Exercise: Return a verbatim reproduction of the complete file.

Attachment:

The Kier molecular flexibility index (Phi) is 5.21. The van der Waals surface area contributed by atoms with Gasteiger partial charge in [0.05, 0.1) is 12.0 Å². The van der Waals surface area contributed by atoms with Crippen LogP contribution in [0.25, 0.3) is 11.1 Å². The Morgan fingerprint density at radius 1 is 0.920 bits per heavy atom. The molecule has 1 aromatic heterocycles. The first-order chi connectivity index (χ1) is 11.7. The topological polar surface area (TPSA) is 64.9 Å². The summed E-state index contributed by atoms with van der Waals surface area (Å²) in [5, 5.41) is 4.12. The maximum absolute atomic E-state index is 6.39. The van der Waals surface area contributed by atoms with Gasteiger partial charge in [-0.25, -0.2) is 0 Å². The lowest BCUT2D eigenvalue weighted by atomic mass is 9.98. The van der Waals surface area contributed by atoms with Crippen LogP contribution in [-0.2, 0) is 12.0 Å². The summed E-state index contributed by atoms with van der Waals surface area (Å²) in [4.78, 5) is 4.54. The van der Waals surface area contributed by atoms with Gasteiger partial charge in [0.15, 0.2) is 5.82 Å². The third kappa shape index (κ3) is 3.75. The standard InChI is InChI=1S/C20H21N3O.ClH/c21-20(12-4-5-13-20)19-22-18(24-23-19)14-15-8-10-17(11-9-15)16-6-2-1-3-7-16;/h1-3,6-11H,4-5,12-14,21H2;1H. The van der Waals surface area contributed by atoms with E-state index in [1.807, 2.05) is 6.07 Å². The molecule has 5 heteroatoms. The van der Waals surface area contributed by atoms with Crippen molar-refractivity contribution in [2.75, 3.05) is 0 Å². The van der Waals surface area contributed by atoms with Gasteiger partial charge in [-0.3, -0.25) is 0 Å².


The Kier molecular flexibility index (Phi) is 5.21. The van der Waals surface area contributed by atoms with Gasteiger partial charge in [0.05, 0.1) is 12.0 Å². The van der Waals surface area contributed by atoms with Crippen LogP contribution in [0.25, 0.3) is 11.1 Å². The Morgan fingerprint density at radius 1 is 0.920 bits per heavy atom. The molecule has 1 aromatic heterocycles. The first-order chi connectivity index (χ1) is 11.7. The topological polar surface area (TPSA) is 64.9 Å². The summed E-state index contributed by atoms with van der Waals surface area (Å²) in [5, 5.41) is 4.12. The maximum absolute atomic E-state index is 6.39. The van der Waals surface area contributed by atoms with Gasteiger partial charge in [-0.25, -0.2) is 0 Å². The lowest BCUT2D eigenvalue weighted by atomic mass is 9.98. The van der Waals surface area contributed by atoms with Crippen LogP contribution in [-0.2, 0) is 12.0 Å². The summed E-state index contributed by atoms with van der Waals surface area (Å²) in [4.78, 5) is 4.54. The van der Waals surface area contributed by atoms with Gasteiger partial charge in [0.15, 0.2) is 5.82 Å². The third kappa shape index (κ3) is 3.75. The standard InChI is InChI=1S/C20H21N3O.ClH/c21-20(12-4-5-13-20)19-22-18(24-23-19)14-15-8-10-17(11-9-15)16-6-2-1-3-7-16;/h1-3,6-11H,4-5,12-14,21H2;1H. The van der Waals surface area contributed by atoms with E-state index in [1.807, 2.05) is 6.07 Å². The molecule has 5 heteroatoms. The van der Waals surface area contributed by atoms with Crippen molar-refractivity contribution in [2.75, 3.05) is 0 Å². The van der Waals surface area contributed by atoms with Gasteiger partial charge in [-0.3, -0.25) is 0 Å².